A thoughtful exploration of the ``deep structure'' similarities between the intellectual graces of music and mathematics. Now chief music critic for the New York Times, Rothstein was trained as a mathematician. He takes as his premise here a congruence between the two fields—music and mathematics—extending far beyond the notion that the conventional western system of tonality derives from certain physical laws that can be expressed in mathematical ratios. Pursuing his intuition that the underlying substance of both disciplines might cast a single unified shadow on the wall of Plato's cave, Rothstein enters into an extended discussion of specific mathematical and musical problems. His examples are sufficiently sophisticated to interest the intellectually adventurous—and to frighten away the casual reader, who will be baffled by the mathematical equations sprinkled throughout. The evident honesty of the author's personal search for the ways in which musical and mathematical descriptions present a common ``emblem of mind'' compensates for his less than scintillating prose style. If there is no real revelation here, there is plenty of lively insight, in particular Rothstein's admirable attempts to find specifics in both mathematics and music to support not only the Keatsian equivalence between beauty and truth, but also his belief that both the beautiful and the true lead to a hitherto unsuspected depth of emotional awareness. The Romantic poets' search for essence beneath the superficial details of experience forms something of a subtext, and the author appropriately compares his own process to Wordsworth's journey to the top of Mount Snowdon in quest of ``the interrelationships between objects in the natural world and the mind of the observer.'' Readers more interested in substance than glamour—and willing to follow their guide through some rocky terrain—will be rewarded.
Privately published by Strunk of Cornell in 1918 and revised by his student E. B. White in 1959, that "little book" is back again with more White updatings.
Stricter than, say, Bergen Evans or W3 ("disinterested" means impartial — period), Strunk is in the last analysis (whoops — "A bankrupt expression") a unique guide (which means "without like or equal").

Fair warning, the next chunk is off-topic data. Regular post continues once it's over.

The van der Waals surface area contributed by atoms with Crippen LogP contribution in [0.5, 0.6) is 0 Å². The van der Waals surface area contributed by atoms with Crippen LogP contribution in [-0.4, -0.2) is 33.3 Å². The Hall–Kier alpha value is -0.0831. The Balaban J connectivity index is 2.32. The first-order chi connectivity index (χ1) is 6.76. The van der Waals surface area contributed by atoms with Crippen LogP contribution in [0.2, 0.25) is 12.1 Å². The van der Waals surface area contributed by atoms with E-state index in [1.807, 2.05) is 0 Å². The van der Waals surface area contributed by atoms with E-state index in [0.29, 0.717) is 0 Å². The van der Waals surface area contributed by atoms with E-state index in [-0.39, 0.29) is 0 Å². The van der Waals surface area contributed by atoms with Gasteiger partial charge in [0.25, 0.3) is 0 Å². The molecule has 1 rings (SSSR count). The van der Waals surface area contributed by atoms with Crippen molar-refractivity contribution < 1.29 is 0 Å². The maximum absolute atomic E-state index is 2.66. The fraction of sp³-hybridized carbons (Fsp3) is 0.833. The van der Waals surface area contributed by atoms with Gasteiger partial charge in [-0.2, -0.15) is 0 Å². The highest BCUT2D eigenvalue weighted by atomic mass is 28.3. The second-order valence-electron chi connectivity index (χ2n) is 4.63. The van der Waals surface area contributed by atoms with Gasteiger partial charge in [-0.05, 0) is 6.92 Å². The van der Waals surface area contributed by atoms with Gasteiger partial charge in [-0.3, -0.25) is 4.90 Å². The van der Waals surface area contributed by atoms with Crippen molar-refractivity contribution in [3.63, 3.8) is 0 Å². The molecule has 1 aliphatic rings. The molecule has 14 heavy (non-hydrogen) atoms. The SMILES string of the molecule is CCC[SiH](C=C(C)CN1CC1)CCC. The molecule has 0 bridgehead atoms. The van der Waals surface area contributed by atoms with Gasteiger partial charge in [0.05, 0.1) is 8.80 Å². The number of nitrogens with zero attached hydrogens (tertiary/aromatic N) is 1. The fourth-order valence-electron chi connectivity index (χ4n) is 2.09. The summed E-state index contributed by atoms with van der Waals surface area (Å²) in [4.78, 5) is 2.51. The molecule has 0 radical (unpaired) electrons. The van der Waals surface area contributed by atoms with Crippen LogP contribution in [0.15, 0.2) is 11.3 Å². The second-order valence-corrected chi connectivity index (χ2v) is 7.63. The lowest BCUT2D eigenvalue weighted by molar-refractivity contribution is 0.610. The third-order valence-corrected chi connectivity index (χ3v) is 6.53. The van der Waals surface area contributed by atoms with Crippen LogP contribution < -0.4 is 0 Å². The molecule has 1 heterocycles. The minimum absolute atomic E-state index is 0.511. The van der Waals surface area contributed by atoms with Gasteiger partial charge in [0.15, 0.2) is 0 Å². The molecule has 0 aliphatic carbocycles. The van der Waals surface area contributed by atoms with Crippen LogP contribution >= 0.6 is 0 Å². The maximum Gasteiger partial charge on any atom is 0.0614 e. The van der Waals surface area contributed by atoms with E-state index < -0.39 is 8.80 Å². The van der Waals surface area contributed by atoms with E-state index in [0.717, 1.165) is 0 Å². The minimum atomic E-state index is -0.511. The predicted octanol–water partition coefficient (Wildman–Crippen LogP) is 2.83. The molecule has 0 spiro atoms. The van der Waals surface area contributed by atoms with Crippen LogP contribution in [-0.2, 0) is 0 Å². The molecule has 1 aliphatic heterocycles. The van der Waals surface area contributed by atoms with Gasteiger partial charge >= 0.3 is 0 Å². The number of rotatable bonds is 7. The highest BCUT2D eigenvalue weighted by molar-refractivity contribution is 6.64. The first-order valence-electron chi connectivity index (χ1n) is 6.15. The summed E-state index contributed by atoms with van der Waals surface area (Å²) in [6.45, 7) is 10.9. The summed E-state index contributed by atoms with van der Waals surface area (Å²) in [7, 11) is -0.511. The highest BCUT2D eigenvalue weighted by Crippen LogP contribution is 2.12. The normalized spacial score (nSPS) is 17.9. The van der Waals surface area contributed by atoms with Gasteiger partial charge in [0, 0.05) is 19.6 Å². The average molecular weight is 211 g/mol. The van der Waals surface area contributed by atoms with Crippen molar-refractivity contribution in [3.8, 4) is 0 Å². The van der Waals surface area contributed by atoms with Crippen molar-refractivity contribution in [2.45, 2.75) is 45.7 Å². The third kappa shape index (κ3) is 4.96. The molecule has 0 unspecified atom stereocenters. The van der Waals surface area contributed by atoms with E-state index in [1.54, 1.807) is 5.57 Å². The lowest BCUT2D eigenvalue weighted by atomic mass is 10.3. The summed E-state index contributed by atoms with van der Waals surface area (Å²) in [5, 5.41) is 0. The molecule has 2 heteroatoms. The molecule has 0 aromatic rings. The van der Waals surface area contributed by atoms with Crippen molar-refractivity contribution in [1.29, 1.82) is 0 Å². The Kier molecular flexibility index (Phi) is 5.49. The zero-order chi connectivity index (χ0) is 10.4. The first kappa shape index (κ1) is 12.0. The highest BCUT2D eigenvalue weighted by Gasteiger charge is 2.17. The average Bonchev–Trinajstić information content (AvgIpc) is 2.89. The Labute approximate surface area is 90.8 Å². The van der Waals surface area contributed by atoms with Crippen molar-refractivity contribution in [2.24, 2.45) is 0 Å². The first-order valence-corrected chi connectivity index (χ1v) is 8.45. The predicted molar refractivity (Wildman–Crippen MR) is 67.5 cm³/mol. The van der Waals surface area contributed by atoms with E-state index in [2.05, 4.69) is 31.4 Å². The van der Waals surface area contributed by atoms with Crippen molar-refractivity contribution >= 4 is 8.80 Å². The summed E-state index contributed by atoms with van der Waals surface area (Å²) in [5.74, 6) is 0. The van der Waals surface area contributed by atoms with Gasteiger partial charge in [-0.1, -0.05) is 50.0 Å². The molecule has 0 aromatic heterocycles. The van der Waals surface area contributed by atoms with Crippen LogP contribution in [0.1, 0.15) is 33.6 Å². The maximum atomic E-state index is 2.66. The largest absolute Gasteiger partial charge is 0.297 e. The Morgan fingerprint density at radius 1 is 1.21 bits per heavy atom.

Noted jazz and pop record producer Thiele offers a chatty autobiography. Aided by record-business colleague Golden, Thiele traces his career from his start as a ``pubescent, novice jazz record producer'' in the 1940s through the '50s, when he headed Coral, Dot, and Roulette Records, and the '60s, when he worked for ABC and ran the famous Impulse! jazz label. At Coral, Thiele championed the work of ``hillbilly'' singer Buddy Holly, although the only sessions he produced with Holly were marred by saccharine strings. The producer specialized in more mainstream popsters like the irrepressibly perky Teresa Brewer (who later became his fourth wife) and the bubble-machine muzak-meister Lawrence Welk. At Dot, Thiele was instrumental in recording Jack Kerouac's famous beat- generation ramblings to jazz accompaniment (recordings that Dot's president found ``pornographic''), while also overseeing a steady stream of pop hits. He then moved to the Mafia-controlled Roulette label, where he observed the ``silk-suited, pinky-ringed'' entourage who frequented the label's offices. Incredibly, however, Thiele remembers the famously hard-nosed Morris Levy, who ran the label and was eventually convicted of extortion, as ``one of the kindest, most warm-hearted, and classiest music men I have ever known.'' At ABC/Impulse!, Thiele oversaw the classic recordings of John Coltrane, although he is the first to admit that Coltrane essentially produced his own sessions. Like many producers of the day, Thiele participated in the ownership of publishing rights to some of the songs he recorded; he makes no apology for this practice, which he calls ``entirely appropriate and without any ethical conflicts.'' A pleasant, if not exactly riveting, memoir that will be of most interest to those with a thirst for cocktail-hour stories of the record biz. (25 halftones, not seen)